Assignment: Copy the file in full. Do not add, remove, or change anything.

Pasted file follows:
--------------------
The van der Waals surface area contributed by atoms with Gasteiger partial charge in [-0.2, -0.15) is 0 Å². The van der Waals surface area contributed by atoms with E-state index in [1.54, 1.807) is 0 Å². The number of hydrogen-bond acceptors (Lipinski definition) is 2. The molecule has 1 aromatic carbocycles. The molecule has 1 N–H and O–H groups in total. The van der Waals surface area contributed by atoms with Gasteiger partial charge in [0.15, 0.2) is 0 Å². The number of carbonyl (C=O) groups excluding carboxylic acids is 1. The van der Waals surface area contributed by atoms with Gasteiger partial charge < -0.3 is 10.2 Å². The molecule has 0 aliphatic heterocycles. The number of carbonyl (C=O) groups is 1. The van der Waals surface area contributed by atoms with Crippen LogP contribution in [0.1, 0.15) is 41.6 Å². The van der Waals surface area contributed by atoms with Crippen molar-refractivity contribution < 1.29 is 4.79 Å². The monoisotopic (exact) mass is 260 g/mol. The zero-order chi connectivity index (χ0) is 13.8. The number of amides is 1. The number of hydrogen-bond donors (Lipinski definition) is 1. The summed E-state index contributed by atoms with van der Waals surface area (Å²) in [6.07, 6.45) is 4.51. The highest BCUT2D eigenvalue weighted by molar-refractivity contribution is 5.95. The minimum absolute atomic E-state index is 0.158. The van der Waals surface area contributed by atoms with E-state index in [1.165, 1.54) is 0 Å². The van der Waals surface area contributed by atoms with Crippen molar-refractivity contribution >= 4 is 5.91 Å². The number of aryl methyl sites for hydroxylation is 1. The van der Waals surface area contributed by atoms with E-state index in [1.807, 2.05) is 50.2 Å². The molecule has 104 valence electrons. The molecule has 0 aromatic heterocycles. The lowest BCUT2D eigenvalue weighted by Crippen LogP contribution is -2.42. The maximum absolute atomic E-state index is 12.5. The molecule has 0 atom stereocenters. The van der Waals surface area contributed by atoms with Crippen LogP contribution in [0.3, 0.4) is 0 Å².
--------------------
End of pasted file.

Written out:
The van der Waals surface area contributed by atoms with Gasteiger partial charge in [-0.2, -0.15) is 0 Å². The van der Waals surface area contributed by atoms with E-state index in [1.54, 1.807) is 0 Å². The number of hydrogen-bond acceptors (Lipinski definition) is 2. The molecule has 1 aromatic carbocycles. The molecule has 1 N–H and O–H groups in total. The van der Waals surface area contributed by atoms with Gasteiger partial charge in [0.15, 0.2) is 0 Å². The number of carbonyl (C=O) groups excluding carboxylic acids is 1. The van der Waals surface area contributed by atoms with Gasteiger partial charge < -0.3 is 10.2 Å². The molecule has 0 aliphatic heterocycles. The number of carbonyl (C=O) groups is 1. The van der Waals surface area contributed by atoms with Crippen LogP contribution in [0.1, 0.15) is 41.6 Å². The van der Waals surface area contributed by atoms with Crippen molar-refractivity contribution < 1.29 is 4.79 Å². The monoisotopic (exact) mass is 260 g/mol. The zero-order chi connectivity index (χ0) is 13.8. The number of amides is 1. The number of hydrogen-bond donors (Lipinski definition) is 1. The summed E-state index contributed by atoms with van der Waals surface area (Å²) in [6.07, 6.45) is 4.51. The highest BCUT2D eigenvalue weighted by molar-refractivity contribution is 5.95. The minimum absolute atomic E-state index is 0.158. The van der Waals surface area contributed by atoms with E-state index in [1.165, 1.54) is 0 Å². The van der Waals surface area contributed by atoms with Crippen molar-refractivity contribution >= 4 is 5.91 Å². The number of aryl methyl sites for hydroxylation is 1. The van der Waals surface area contributed by atoms with E-state index in [1.807, 2.05) is 50.2 Å². The molecule has 104 valence electrons. The molecule has 0 aromatic heterocycles. The lowest BCUT2D eigenvalue weighted by Crippen LogP contribution is -2.42. The maximum absolute atomic E-state index is 12.5. The molecule has 0 atom stereocenters. The van der Waals surface area contributed by atoms with Crippen LogP contribution in [0.3, 0.4) is 0 Å².